Regulators must avoid micro-managing the mortgage market in the name of competition, the director general of the Council of Mortgage Lenders has said.
Giving his keynote address at the CML Scotland annual lunch, Paul Smee said: “I appreciate why the FCA feels the need to look at how distribution is working and would rather they did it now when things look benign than in five years when they had concluded that things were going wrong.
"Lenders always knew there would be an onerous request for data, but even we are surprised at how much is being sought. In our view, the FCA is asking for far too much information from lenders, far too quickly."
Mr Smee told attendees he hoped the FCA would "reflect and refine this to a slightly more proportionate approach", and said: "I also hope that they do not get all granular with their report.
"Micro-management of markets even in the name of competition doesn’t usually work. Let’s stick to big themes and where there is palpable detriment."
David Hollingworth, associate director, communications at L&C Mortgages, commented: "We seem to move from one review into another and any steps forward we take to putting advice at the heart of the mortgage process keep being outpaced by additional regulation.
"Once we achieve something for the benefit of consumers, there seems to be another review. The Mortgage Market Review was crucial but we need time now to let the market get on with it."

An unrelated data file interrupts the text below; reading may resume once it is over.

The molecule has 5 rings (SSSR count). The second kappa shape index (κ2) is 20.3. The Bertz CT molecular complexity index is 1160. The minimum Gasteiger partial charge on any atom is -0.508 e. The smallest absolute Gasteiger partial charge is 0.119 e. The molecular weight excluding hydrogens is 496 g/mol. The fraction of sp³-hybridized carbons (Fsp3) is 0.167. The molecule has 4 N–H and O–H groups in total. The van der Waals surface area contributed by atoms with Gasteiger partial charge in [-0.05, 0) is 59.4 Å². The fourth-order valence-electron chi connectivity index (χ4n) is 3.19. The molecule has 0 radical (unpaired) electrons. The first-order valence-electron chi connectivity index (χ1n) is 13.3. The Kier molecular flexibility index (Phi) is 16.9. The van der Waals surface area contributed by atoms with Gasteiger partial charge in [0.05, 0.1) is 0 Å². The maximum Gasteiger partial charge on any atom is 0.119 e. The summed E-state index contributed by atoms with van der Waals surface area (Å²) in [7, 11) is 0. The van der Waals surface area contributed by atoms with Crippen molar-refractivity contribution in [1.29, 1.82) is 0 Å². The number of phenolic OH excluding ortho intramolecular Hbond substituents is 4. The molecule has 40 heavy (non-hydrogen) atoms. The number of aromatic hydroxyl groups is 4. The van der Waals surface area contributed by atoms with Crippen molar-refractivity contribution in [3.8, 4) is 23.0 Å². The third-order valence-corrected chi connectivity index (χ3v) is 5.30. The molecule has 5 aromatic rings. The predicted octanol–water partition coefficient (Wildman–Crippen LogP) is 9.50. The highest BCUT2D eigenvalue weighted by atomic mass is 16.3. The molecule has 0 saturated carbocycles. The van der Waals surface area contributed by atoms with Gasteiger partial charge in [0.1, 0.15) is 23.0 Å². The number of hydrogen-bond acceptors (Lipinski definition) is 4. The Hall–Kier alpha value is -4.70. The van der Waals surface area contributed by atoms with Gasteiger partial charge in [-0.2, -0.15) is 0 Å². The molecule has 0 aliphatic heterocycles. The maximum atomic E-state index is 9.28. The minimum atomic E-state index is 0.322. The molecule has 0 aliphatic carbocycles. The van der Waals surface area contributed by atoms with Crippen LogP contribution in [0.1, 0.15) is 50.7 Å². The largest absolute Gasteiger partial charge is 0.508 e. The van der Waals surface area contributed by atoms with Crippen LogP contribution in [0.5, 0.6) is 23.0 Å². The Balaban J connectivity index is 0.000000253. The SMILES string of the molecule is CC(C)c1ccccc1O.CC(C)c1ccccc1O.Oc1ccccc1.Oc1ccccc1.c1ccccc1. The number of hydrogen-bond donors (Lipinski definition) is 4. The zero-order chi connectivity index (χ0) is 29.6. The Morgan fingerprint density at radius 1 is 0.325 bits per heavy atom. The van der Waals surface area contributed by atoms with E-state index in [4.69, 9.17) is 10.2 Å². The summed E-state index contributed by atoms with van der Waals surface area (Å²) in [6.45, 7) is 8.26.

"It is good to look at the market and conduct reviews from time to time but I think lenders need room to breathe, and advisers want to be able to focus on the customer."
Although the CML is set to merge with the British Bankers Association later this year, Mr Smee commented: "The quality of mortgage representation, data, and voice will not be compromised by the change, and the new product council will offer the same sort of home for all types of mortgage lender which CML does today."
Carol Anderson, chairman of CML Scotland, also told delegates at the lunch that increasing housing stock as a top priority if the industry is to meet the aspirations of would-be home-owners.
She said: "Scotland will need more homes built to continue to fulfil people's aspirations. It is reassuring to see house building being placed firmly as a priority by Scottish and UK governments.
"The CML in Scotland will work with government in finding ways to make existing avenues to build more streamlined while also exploring new pathways to house building.
"We hope the government remains open-minded to all forms of tenure in future housing policies to accommodate different needs and preferences of consumers."